As her mom, I know I can’t control the test outcomes or fix the medical condition that has plagued her for over 10 years. However, I can love her, hug her, and comfort her. We played endless games of Garbage and War and made up card tricks. We binged-watched Ink Master and Cardinals baseball games. We giggled about the cute tech that hooked her up to wires. These are memories I will cherish and would not want anyone else to have with her. My husband and I are feeling blessed that we were the ones to bring her the comfort she needed during this time.
My mother and my husband’s mother both felt helpless as they watched my husband and I go through this difficult time. They too wanted to provide love and comfort to their children -- us. They wanted to support us, but it was hard to give them our time and attention because our focus and energy was solely on our daughter. Because a mother’s love never ends, they worried about us (and their granddaughter), as we worried about our daughter. When love runs deep, it is a long litany of compassion.
We have lived with this health condition for 10 years, and I have always said that it is our job to pick her up, dust her off, and put her back out into the world.
“We are right here when you need us, but, in the meantime, go and live your life.”
What I have learned: The most difficult times in life sometimes create the greatest bonds.
It’s important to show your teen how to disconnect from technology. Do a detox from a device. Try detoxing by choosing a night of the week and not using electronics. Make it a routine each week. Make sure that you, as the parent, are also participating. This will give their brain (and yours) a much needed reset. A detox is hard, so consider starting with a 30 minute detox then increase gradually. Trust me, your teen will find other ways to stimulate their brain without a device. Over time, they will become less reliant on technology and become increasingly well-adjusted to our technological world.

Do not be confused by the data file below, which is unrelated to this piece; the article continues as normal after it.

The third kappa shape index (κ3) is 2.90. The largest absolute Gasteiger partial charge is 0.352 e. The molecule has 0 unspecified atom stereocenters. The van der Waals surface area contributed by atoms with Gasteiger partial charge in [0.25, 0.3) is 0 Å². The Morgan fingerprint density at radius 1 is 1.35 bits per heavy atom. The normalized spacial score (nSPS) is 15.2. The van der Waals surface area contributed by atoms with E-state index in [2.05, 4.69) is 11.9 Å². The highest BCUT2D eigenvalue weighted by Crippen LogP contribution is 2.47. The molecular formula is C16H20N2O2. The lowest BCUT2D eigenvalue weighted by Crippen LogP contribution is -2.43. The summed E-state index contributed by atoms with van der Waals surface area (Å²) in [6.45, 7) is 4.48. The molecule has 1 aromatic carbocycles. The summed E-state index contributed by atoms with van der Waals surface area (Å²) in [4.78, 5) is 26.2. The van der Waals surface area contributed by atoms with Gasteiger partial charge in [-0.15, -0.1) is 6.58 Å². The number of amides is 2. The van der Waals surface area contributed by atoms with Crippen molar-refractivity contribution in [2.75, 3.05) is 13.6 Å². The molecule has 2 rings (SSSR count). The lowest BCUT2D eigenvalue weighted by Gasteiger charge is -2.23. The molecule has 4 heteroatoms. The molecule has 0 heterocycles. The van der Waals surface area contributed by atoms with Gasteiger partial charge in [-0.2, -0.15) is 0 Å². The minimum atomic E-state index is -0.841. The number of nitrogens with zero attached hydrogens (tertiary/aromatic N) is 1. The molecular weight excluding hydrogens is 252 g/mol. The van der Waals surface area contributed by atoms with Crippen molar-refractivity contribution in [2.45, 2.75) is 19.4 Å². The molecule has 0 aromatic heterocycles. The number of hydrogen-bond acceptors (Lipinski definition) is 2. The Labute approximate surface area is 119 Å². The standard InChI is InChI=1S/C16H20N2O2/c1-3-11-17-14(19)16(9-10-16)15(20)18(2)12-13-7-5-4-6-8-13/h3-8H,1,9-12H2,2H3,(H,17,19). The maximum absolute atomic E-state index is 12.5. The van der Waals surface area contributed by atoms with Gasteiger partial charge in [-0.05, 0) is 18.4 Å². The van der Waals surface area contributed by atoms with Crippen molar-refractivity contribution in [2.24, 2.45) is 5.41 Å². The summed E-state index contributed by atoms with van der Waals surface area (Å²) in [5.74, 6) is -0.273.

I know this is easier said than done. As I was writing this, I realized that I left my phone in my husband's truck. The very same truck he drove away in this morning. I keep stopping to check my phone, but it’s not here. It is a weird feeling; it’s almost like a part of me is missing. It’s funny – I never felt like that with my cordless phone from 1995. It just wasn’t as addictive. My cellphone is like a bag of Doritos for me...I cannot have them in the house because I cannot stop at just one! I keep going back to the bag in the pantry until it’s gone. Usually within 48 hours. My husband buys them for me on my birthday or Valentine’s day, and every time the same thing happens. I have no control when it comes to Doritos. Our devices are starting to hold that same sway over us. They can be very addictive. We use our devices when we are bored, when we are happy, when we are sad, when we wake up, when we work, when we book trips, etc.
When I was teaching my daughter how to drive, she never knew the directions to get anywhere. At age 15 or so before she got behind the wheel, I made a certain discovery. While I was driving, I would ask her to tell me which direction we needed to go to get to the grocery store. She wouldn’t know. I thought, “How can that be?” She didn’t know how to get to a lot of the places we go to regularly. That is when I realized that she never pays attention to where we are going because she is always looking at her phone. Frankly, I was shocked! I remember thinking that she is missing out on so much when we drive, including the rivers, trees, birds, cars, and people. How sad. I finally had to say, “Stop looking at your phone when we drive. Pay attention to the road and the other drivers around us.” Before she got behind the wheel, she learned the rules of the road by looking away from her phone. We required her to tell us many rules and directions before she was allowed to drive. Encourage your children to put their phones down in the car and pay attention to the world around them.
What I have learned: Stop! Stop! Stop! Take a break; you will survive for one hour, one afternoon, or one day without it! Model this self-control for your kids. Putting your phone down and looking around really opens up the whole world.